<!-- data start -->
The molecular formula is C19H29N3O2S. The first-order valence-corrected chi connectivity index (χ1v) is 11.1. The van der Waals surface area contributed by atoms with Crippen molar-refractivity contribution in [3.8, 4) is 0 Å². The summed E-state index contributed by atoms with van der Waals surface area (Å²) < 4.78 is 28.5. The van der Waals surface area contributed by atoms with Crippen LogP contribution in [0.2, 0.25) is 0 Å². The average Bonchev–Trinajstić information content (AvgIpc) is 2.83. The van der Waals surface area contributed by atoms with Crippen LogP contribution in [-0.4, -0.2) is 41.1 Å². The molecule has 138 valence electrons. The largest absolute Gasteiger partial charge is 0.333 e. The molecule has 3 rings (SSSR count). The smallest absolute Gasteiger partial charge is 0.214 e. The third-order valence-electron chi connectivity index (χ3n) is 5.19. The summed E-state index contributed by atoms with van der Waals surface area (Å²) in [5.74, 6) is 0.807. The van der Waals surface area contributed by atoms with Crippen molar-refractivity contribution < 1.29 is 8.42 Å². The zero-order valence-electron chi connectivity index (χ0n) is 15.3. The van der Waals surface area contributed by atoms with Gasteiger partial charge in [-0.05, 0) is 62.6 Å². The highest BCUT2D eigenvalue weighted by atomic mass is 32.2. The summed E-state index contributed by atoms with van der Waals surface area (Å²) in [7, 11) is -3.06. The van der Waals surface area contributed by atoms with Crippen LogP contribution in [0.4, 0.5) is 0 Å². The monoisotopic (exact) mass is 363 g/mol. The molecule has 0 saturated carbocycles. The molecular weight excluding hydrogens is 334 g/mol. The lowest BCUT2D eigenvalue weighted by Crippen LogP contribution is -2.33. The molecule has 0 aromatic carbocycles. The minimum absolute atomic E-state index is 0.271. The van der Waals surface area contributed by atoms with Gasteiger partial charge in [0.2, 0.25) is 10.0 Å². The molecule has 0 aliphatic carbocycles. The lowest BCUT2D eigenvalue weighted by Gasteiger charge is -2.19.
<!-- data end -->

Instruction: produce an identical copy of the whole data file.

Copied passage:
The molecular formula is C19H29N3O2S. The first-order valence-corrected chi connectivity index (χ1v) is 11.1. The van der Waals surface area contributed by atoms with Crippen molar-refractivity contribution in [3.8, 4) is 0 Å². The summed E-state index contributed by atoms with van der Waals surface area (Å²) < 4.78 is 28.5. The van der Waals surface area contributed by atoms with Crippen LogP contribution in [0.2, 0.25) is 0 Å². The average Bonchev–Trinajstić information content (AvgIpc) is 2.83. The van der Waals surface area contributed by atoms with Crippen LogP contribution in [-0.4, -0.2) is 41.1 Å². The molecule has 138 valence electrons. The largest absolute Gasteiger partial charge is 0.333 e. The molecule has 3 rings (SSSR count). The smallest absolute Gasteiger partial charge is 0.214 e. The third-order valence-electron chi connectivity index (χ3n) is 5.19. The summed E-state index contributed by atoms with van der Waals surface area (Å²) in [5.74, 6) is 0.807. The van der Waals surface area contributed by atoms with Crippen molar-refractivity contribution < 1.29 is 8.42 Å². The zero-order valence-electron chi connectivity index (χ0n) is 15.3. The van der Waals surface area contributed by atoms with Gasteiger partial charge in [-0.05, 0) is 62.6 Å². The highest BCUT2D eigenvalue weighted by atomic mass is 32.2. The summed E-state index contributed by atoms with van der Waals surface area (Å²) in [7, 11) is -3.06. The van der Waals surface area contributed by atoms with Crippen LogP contribution in [0.4, 0.5) is 0 Å². The monoisotopic (exact) mass is 363 g/mol. The molecule has 0 saturated carbocycles. The molecular weight excluding hydrogens is 334 g/mol. The lowest BCUT2D eigenvalue weighted by Crippen LogP contribution is -2.33. The molecule has 0 aromatic carbocycles. The minimum absolute atomic E-state index is 0.271. The van der Waals surface area contributed by atoms with Gasteiger partial charge in [0.2, 0.25) is 10.0 Å². The molecule has 0 aliphatic carbocycles. The lowest BCUT2D eigenvalue weighted by Gasteiger charge is -2.19.